President Obama has demonstrated his hate of the coal industry before by declaring his intention to bankrupt it. However, for the moment, he is unable to attack the domestic coal industry like his fellow Democrats in Congress would like, given that their efforts would only kill thousands more jobs if they could get their way. And given the current recession, job destruction will just hurt them that much more come election time in November.
This however, does not stop the Obama Administration from attacking the coal industry abroad. And leave it to Obama's team of activist advisors to find a way how to do it, by coming out against coal fired power plants in the third world.
NEW DELHI: Close on the heels of the inconclusive end to the Copenhagen Accord, the US government has stepped up pressure on the World Bank not to fund coal-fired power plants in developing countries.In a letter sent to the World Bank, a copy of which is with TOI, United States Executive Director Whitney Debevoise said, "The Obama Administration believes that the Multilateral Development Banks (MDBs) have a potentially critical role to play in the future international framework for climate finance, and, in particular, to assist developing countries in mitigating greenhouse gas emissions and strengthening their economies' resilience to climate risks.'' - The Times of India
This is a pretty big F.U. to the third world, which were pretty big supporters of the President. I am not sure what they were expecting to get from him, other than to make them feel better. One way to make their lives better is to give them power. With that comes communication, light and refrigeration with will improve the quality of life as well as extend the working day. Obama however plans to make it much harder to develop the third world by taking away their most likely source of power, coal.
For starters, coal is the mail source of fuel for power plants in the US. Much US electricity is made using coal power. Take a look at this Electricity Flow diagram for 2007. Coal is the largest fuel source for electricity production. Remember that it is domestic and not imported coal.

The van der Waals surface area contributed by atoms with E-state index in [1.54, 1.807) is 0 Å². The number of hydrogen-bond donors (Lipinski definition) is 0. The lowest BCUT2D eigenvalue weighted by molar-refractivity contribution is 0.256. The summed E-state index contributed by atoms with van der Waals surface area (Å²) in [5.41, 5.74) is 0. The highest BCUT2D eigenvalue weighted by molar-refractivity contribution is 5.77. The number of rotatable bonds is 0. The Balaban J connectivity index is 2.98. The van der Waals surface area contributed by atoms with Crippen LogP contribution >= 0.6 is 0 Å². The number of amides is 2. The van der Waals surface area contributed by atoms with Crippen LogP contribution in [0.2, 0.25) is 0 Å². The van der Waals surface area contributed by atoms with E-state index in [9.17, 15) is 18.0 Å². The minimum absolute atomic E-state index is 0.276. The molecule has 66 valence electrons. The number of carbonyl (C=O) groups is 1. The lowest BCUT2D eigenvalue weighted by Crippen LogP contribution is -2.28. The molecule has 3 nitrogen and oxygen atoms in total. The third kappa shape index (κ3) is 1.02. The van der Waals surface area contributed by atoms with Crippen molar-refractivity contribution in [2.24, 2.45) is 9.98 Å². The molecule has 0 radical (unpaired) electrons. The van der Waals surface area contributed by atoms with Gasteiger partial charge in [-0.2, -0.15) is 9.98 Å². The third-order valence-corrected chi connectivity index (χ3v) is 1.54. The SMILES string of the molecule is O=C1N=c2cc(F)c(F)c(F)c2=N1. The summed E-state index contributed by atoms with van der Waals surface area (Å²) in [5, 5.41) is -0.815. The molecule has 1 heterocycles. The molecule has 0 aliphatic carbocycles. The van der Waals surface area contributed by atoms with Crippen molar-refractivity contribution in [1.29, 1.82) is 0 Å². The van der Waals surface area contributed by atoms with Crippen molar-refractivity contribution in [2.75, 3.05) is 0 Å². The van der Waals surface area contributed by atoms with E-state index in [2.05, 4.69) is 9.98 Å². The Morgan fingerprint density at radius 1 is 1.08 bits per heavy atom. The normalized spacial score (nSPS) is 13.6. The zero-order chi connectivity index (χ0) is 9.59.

Coal is not simply chosen as a fuel source for any old reason. It is chosen because often it is the only viable choice to make. The other main choice also a fossil fuel, being natural gas. Gas is much greener than the others, but as for actual 'green' choices, most locations have none. Really, unless a region has a viable location to place a dam for hydro power, then they have no green options. There is nuclear, but I do not see the US being real excited about building nuke plants throughout the third world. (The sliver on the bottom left is the contribution that renewable energy makes in powering America.)
So is the Obama Administration fighting to keep the world's poor in the dark? It sure looks that way. And that is a shame as giving the poor power is one of the major requirements for getting people out of poverty and countries into the modern world.
There is one more thing to keep in mind:
* The U.S. is, after all, the Saudi Arabia of coal. We have more than 200 years of coal reserves at our current burn rate. There are 440 coal-fired plants across the nation, with proposals to build 153 more in 42 states over the next decade, at a cost of $137 billion, to provide electricity to 93 million homes and support our energy-guzzling lifestyles. - Time
So, not only can the US help modernize the third world by helping to give them power and light. The US can also profit in the process. This way, everyone wins.
This is poor policy. Instead of cutting off coal, the US should strive to make coal greener. At least until there are some viable alternatives to choose from. At the moment there are none and that means that the world's poorest are left sitting in the dark.